Alejo Carpentier

Alejo Carpentier (älā´hō kärpĕntyār´), 1904–80, Cuban novelist and musicologist. As a political exile in Paris between 1928 and 1939, Carpentier was strongly influenced by Antonin Artaud, Jacques Prévert, and the surrealists. Reflecting his deep commitment to revolutionary politics, his novels explore the irrational elements of the Latin American world, its rich variety of cultures, and the possibility of its magical transformation. Widely regarded as one of the greatest modern Latin American writers, Carpentier was also important as a theorist of the region's literature and historian of its music. Among his works are Ecue-Yamba-O (1933), The Lost Steps (1953; tr. 1956), The Chase (1956; tr. 1989), The Kingdom of This World (1949, tr. 1957), The War of Time (1963, tr. 1970), Reasons of State (1974; tr. 1976), and The Harp and the Shadow (1979; tr. 1990).

See studies by M. Adams (1975), F. Janney (1981), D. Shaw (1985), and R. Echevarriá (1977, rev. ed. 1990).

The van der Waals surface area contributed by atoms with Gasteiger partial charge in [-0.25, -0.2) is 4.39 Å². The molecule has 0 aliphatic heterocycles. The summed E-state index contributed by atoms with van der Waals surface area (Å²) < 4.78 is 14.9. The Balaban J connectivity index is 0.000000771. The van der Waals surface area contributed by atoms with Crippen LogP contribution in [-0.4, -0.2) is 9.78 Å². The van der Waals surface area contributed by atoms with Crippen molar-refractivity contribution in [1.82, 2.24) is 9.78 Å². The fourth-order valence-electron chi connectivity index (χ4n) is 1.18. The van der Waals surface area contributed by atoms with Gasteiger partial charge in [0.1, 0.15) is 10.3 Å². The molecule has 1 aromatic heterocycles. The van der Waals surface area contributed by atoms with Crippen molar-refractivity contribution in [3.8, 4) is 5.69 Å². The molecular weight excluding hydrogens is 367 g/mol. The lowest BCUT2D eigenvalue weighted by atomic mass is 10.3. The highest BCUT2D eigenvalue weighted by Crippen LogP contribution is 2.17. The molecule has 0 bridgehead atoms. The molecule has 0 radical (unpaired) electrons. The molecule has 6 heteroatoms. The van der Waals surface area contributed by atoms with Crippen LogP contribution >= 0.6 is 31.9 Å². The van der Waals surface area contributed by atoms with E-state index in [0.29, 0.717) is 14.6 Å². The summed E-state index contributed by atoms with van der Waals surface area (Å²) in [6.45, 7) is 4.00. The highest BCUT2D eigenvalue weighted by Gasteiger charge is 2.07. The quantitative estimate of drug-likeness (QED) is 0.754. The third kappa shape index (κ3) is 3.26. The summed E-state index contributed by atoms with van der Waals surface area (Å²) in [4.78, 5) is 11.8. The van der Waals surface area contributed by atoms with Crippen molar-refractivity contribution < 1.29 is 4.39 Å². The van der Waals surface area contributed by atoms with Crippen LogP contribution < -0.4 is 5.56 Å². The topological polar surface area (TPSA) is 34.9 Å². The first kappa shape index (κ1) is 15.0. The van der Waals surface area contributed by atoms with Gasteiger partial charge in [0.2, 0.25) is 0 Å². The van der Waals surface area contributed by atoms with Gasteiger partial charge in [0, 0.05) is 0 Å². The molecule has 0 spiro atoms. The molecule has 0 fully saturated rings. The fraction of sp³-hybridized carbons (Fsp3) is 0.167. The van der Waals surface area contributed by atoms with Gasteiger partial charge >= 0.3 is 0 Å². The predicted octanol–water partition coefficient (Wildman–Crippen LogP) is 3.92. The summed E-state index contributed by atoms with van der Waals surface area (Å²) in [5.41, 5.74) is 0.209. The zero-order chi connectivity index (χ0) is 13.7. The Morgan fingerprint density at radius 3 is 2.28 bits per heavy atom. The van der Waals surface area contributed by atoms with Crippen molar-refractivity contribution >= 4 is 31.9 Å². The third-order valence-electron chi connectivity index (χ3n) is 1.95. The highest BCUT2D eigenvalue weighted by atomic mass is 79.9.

The Columbia Encyclopedia, 6th ed. Copyright© 2014, The Columbia University Press.

Selected full-text books and articles on this topic

The Logic of Fetishism: Alejo Carpentier and the Cuban Tradition
James J. Pancrazio.
Bucknell University Press, 2004
Tropics of History: Cuba Imagined
Alan West.
Bergin & Garvey, 1997
Librarian’s tip: Chap. Two "Alejo Carpentier: Symphonist of History's Emblems"
Atrocity and Amnesia: The Political Novel since 1945
Robert Boyers.
Oxford University Press, 1987
Librarian’s tip: Discussion of Alejo Carpentier begins on p. 83
Oedipal and Prodigal Returns in Alejo Carpentier and William Faulkner(*)
Handley, George B.
The Mississippi Quarterly, Vol. 52, No. 3, Summer 1999
PEER-REVIEWED PERIODICAL
Peer-reviewed publications on Questia are publications containing articles which were subject to evaluation for accuracy and substance by professional peers of the article's author(s).
Postcolonial Perspectives on the Cultures of Latin America and Lusophone Africa
Robin Fiddian.
Liverpool University Press, 2000
Librarian’s tip: Chap. 7 "Caribbean Masks: Frantz Fanon and Alejo Carpentier"
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